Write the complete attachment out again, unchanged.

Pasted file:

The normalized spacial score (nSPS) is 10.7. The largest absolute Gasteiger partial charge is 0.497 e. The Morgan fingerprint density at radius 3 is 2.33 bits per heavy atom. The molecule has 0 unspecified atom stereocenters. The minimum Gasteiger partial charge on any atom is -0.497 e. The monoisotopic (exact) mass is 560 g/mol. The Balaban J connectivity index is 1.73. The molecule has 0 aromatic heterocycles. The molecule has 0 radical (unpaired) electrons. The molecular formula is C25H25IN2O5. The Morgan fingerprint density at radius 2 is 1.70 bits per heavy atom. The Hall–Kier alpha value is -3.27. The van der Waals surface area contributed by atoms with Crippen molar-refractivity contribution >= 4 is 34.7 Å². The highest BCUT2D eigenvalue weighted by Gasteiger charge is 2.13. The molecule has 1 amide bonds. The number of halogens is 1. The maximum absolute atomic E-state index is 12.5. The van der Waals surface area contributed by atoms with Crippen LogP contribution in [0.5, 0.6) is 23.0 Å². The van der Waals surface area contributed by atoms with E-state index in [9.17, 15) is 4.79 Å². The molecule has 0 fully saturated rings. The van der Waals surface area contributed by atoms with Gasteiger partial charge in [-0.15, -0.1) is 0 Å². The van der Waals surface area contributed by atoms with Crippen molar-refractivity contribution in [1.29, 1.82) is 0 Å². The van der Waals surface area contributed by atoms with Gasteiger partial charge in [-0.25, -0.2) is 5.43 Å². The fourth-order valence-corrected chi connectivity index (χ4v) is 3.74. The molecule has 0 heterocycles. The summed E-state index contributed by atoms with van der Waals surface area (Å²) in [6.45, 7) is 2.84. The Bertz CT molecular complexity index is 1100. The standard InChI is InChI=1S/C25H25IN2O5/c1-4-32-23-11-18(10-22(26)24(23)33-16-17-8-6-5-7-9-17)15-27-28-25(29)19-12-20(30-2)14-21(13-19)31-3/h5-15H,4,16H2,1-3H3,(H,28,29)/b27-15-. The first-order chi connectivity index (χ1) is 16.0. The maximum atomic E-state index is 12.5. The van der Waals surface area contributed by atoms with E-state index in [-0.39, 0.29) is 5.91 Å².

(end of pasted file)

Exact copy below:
The normalized spacial score (nSPS) is 10.7. The largest absolute Gasteiger partial charge is 0.497 e. The Morgan fingerprint density at radius 3 is 2.33 bits per heavy atom. The molecule has 0 unspecified atom stereocenters. The minimum Gasteiger partial charge on any atom is -0.497 e. The monoisotopic (exact) mass is 560 g/mol. The Balaban J connectivity index is 1.73. The molecule has 0 aromatic heterocycles. The molecule has 0 radical (unpaired) electrons. The molecular formula is C25H25IN2O5. The Morgan fingerprint density at radius 2 is 1.70 bits per heavy atom. The Hall–Kier alpha value is -3.27. The van der Waals surface area contributed by atoms with Crippen molar-refractivity contribution >= 4 is 34.7 Å². The highest BCUT2D eigenvalue weighted by Gasteiger charge is 2.13. The molecule has 1 amide bonds. The number of halogens is 1. The maximum absolute atomic E-state index is 12.5. The van der Waals surface area contributed by atoms with Crippen LogP contribution in [0.5, 0.6) is 23.0 Å². The van der Waals surface area contributed by atoms with E-state index in [9.17, 15) is 4.79 Å². The molecule has 0 fully saturated rings. The van der Waals surface area contributed by atoms with Gasteiger partial charge in [-0.15, -0.1) is 0 Å². The van der Waals surface area contributed by atoms with Crippen molar-refractivity contribution in [1.29, 1.82) is 0 Å². The van der Waals surface area contributed by atoms with Gasteiger partial charge in [-0.25, -0.2) is 5.43 Å². The fourth-order valence-corrected chi connectivity index (χ4v) is 3.74. The molecule has 0 heterocycles. The summed E-state index contributed by atoms with van der Waals surface area (Å²) in [6.45, 7) is 2.84. The Bertz CT molecular complexity index is 1100. The standard InChI is InChI=1S/C25H25IN2O5/c1-4-32-23-11-18(10-22(26)24(23)33-16-17-8-6-5-7-9-17)15-27-28-25(29)19-12-20(30-2)14-21(13-19)31-3/h5-15H,4,16H2,1-3H3,(H,28,29)/b27-15-. The first-order chi connectivity index (χ1) is 16.0. The maximum atomic E-state index is 12.5. The van der Waals surface area contributed by atoms with E-state index in [-0.39, 0.29) is 5.91 Å².